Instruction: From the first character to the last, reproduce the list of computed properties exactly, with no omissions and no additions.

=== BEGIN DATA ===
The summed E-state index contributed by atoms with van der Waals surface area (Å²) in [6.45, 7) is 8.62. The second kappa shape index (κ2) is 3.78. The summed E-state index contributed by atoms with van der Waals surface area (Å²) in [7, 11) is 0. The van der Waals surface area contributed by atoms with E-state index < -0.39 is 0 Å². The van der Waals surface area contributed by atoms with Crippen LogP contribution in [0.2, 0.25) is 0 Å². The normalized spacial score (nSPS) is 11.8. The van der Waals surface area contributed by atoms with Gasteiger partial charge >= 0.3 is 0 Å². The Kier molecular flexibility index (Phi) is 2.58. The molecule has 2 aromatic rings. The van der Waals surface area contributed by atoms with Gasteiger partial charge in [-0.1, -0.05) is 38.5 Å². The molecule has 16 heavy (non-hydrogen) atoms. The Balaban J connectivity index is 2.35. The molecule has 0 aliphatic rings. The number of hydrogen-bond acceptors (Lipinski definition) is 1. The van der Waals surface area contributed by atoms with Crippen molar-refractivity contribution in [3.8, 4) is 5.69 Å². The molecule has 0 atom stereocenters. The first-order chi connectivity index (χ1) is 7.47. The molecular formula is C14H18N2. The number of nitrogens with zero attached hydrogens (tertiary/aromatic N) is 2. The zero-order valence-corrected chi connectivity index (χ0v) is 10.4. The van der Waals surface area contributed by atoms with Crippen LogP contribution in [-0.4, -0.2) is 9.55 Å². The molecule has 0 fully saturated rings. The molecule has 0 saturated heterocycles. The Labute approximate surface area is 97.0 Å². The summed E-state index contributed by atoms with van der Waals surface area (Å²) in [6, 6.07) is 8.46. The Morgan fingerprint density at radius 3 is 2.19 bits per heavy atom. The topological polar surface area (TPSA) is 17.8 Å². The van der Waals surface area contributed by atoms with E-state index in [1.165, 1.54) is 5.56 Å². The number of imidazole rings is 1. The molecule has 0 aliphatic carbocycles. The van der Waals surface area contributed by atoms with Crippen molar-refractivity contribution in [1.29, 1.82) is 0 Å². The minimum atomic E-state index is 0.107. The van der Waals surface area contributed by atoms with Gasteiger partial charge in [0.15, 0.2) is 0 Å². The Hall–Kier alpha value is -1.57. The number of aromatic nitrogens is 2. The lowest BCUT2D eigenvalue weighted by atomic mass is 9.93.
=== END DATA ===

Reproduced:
The summed E-state index contributed by atoms with van der Waals surface area (Å²) in [6.45, 7) is 8.62. The second kappa shape index (κ2) is 3.78. The summed E-state index contributed by atoms with van der Waals surface area (Å²) in [7, 11) is 0. The van der Waals surface area contributed by atoms with E-state index < -0.39 is 0 Å². The van der Waals surface area contributed by atoms with Crippen LogP contribution in [0.2, 0.25) is 0 Å². The normalized spacial score (nSPS) is 11.8. The van der Waals surface area contributed by atoms with Gasteiger partial charge >= 0.3 is 0 Å². The Kier molecular flexibility index (Phi) is 2.58. The molecule has 2 aromatic rings. The van der Waals surface area contributed by atoms with Gasteiger partial charge in [-0.1, -0.05) is 38.5 Å². The molecule has 16 heavy (non-hydrogen) atoms. The Balaban J connectivity index is 2.35. The molecule has 0 aliphatic rings. The number of hydrogen-bond acceptors (Lipinski definition) is 1. The van der Waals surface area contributed by atoms with Crippen molar-refractivity contribution in [3.8, 4) is 5.69 Å². The molecule has 0 atom stereocenters. The first-order chi connectivity index (χ1) is 7.47. The molecular formula is C14H18N2. The number of nitrogens with zero attached hydrogens (tertiary/aromatic N) is 2. The zero-order valence-corrected chi connectivity index (χ0v) is 10.4. The van der Waals surface area contributed by atoms with Crippen LogP contribution in [-0.4, -0.2) is 9.55 Å². The molecule has 0 fully saturated rings. The molecule has 0 saturated heterocycles. The Labute approximate surface area is 97.0 Å². The summed E-state index contributed by atoms with van der Waals surface area (Å²) in [6, 6.07) is 8.46. The Morgan fingerprint density at radius 3 is 2.19 bits per heavy atom. The topological polar surface area (TPSA) is 17.8 Å². The van der Waals surface area contributed by atoms with E-state index in [1.165, 1.54) is 5.56 Å². The number of imidazole rings is 1. The molecule has 0 aliphatic carbocycles. The van der Waals surface area contributed by atoms with Crippen molar-refractivity contribution in [1.29, 1.82) is 0 Å². The minimum atomic E-state index is 0.107. The van der Waals surface area contributed by atoms with Gasteiger partial charge in [0.15, 0.2) is 0 Å². The Hall–Kier alpha value is -1.57. The number of aromatic nitrogens is 2. The lowest BCUT2D eigenvalue weighted by atomic mass is 9.93.